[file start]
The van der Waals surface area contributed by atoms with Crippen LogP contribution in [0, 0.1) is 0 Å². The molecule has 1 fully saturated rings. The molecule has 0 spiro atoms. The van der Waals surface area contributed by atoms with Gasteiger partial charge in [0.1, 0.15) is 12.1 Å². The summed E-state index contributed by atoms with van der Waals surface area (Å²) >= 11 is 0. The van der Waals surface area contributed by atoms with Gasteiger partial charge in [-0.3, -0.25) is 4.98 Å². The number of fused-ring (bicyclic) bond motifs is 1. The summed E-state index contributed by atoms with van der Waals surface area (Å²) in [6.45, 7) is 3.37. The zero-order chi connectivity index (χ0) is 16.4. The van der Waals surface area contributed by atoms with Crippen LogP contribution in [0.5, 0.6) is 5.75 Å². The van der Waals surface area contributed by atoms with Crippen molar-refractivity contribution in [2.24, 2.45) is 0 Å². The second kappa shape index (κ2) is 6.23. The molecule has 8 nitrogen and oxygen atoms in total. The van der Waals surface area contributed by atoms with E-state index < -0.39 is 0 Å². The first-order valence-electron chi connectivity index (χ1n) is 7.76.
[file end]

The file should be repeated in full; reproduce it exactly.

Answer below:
The van der Waals surface area contributed by atoms with Crippen LogP contribution in [0, 0.1) is 0 Å². The molecule has 1 fully saturated rings. The molecule has 0 spiro atoms. The van der Waals surface area contributed by atoms with Gasteiger partial charge in [0.1, 0.15) is 12.1 Å². The summed E-state index contributed by atoms with van der Waals surface area (Å²) >= 11 is 0. The van der Waals surface area contributed by atoms with Gasteiger partial charge in [-0.3, -0.25) is 4.98 Å². The number of fused-ring (bicyclic) bond motifs is 1. The summed E-state index contributed by atoms with van der Waals surface area (Å²) in [6.45, 7) is 3.37. The zero-order chi connectivity index (χ0) is 16.4. The van der Waals surface area contributed by atoms with Crippen LogP contribution in [0.5, 0.6) is 5.75 Å². The van der Waals surface area contributed by atoms with Crippen molar-refractivity contribution in [2.24, 2.45) is 0 Å². The second kappa shape index (κ2) is 6.23. The molecule has 8 nitrogen and oxygen atoms in total. The van der Waals surface area contributed by atoms with E-state index < -0.39 is 0 Å². The first-order valence-electron chi connectivity index (χ1n) is 7.76.